Whatever the real reasons for ending this legacy, the fact remains that CJM will no longer be the same school like it used to be in the past, which is very sad indeed. It will turn into something like another Presentation Convent Murree for instance, (former best boys' boarding school and my alma mater) which is now a girls' day-school for locals since last few years and the standard has noticeably deteriorated. Sadly, the whole flavour of the old school has changed and this is exactly what will happen to CJM I fear.
This decision is bad news for anyone who has a soft corner for the British-era hillstation which has already lost much of its old charm due to over-crowding, the infamous New Murree Project, deforestation, haphazard and illegal construction mafia etc.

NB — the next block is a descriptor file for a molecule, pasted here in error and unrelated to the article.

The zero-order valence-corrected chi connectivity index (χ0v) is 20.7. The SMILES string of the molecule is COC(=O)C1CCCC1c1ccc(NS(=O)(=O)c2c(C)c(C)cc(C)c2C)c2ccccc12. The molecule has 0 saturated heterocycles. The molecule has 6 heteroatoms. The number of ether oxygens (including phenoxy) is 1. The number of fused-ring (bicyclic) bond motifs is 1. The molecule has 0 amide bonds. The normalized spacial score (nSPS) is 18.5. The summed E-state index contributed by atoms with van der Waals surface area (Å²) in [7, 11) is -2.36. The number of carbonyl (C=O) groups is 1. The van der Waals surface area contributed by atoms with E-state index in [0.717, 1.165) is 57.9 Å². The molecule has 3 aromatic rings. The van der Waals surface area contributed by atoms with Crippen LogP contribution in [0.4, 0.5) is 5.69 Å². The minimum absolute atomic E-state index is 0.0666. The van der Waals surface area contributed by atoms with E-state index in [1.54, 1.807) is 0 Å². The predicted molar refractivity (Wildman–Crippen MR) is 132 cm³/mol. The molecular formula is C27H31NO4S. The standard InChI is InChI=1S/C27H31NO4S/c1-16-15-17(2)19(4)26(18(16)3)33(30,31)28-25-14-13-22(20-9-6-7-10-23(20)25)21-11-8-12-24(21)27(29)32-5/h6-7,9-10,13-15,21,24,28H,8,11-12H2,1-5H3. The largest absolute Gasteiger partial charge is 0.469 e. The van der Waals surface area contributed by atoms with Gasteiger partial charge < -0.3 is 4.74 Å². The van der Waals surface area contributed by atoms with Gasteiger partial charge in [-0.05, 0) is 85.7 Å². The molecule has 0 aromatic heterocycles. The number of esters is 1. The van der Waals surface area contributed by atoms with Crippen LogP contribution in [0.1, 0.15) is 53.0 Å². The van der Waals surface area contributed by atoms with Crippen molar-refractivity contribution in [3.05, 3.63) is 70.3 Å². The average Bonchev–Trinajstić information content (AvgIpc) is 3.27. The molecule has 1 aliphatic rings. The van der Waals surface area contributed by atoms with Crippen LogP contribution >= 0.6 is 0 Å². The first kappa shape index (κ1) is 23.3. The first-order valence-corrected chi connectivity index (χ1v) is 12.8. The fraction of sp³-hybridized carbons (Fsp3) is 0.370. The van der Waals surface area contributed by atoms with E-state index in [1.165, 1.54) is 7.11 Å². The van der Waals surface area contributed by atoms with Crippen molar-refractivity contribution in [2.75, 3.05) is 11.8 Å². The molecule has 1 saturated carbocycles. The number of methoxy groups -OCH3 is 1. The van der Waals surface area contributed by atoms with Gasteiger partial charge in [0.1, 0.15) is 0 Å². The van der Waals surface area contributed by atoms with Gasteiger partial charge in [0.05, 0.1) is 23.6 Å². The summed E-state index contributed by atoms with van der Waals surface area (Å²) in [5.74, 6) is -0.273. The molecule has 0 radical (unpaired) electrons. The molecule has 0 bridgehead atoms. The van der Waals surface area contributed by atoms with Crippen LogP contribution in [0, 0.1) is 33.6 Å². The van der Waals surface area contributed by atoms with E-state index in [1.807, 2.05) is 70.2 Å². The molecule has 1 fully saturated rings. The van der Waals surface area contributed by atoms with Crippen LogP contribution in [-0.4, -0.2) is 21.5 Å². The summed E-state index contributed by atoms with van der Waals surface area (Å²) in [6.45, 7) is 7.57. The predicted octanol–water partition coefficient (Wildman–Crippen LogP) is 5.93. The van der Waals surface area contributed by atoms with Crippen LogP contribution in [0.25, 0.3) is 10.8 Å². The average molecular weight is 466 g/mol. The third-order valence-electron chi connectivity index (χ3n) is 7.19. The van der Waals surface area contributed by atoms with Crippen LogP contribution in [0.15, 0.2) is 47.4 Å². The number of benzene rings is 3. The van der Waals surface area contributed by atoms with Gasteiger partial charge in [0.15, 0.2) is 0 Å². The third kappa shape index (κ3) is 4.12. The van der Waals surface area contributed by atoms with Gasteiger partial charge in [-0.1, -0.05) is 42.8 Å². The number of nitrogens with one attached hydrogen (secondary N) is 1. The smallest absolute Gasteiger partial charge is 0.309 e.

I have offered to share my expertise in matters such as preservation of their valuable old records, photographs and other items, setting up of a resource centre in the school show-casing their history and founding of a much needed alumni office and contact directory. It is rather unfortunate that CJM alumni are not consulted or represented in any important decision making policy matters. I had passed on some documents to the Principal containing contacts of the British Library's Endangered Archives Program that can provide grants and help in preserving their records." -- Ali Jan Jan Dec 26, 2006
|Some General Comments (Running short of space to publish all of them)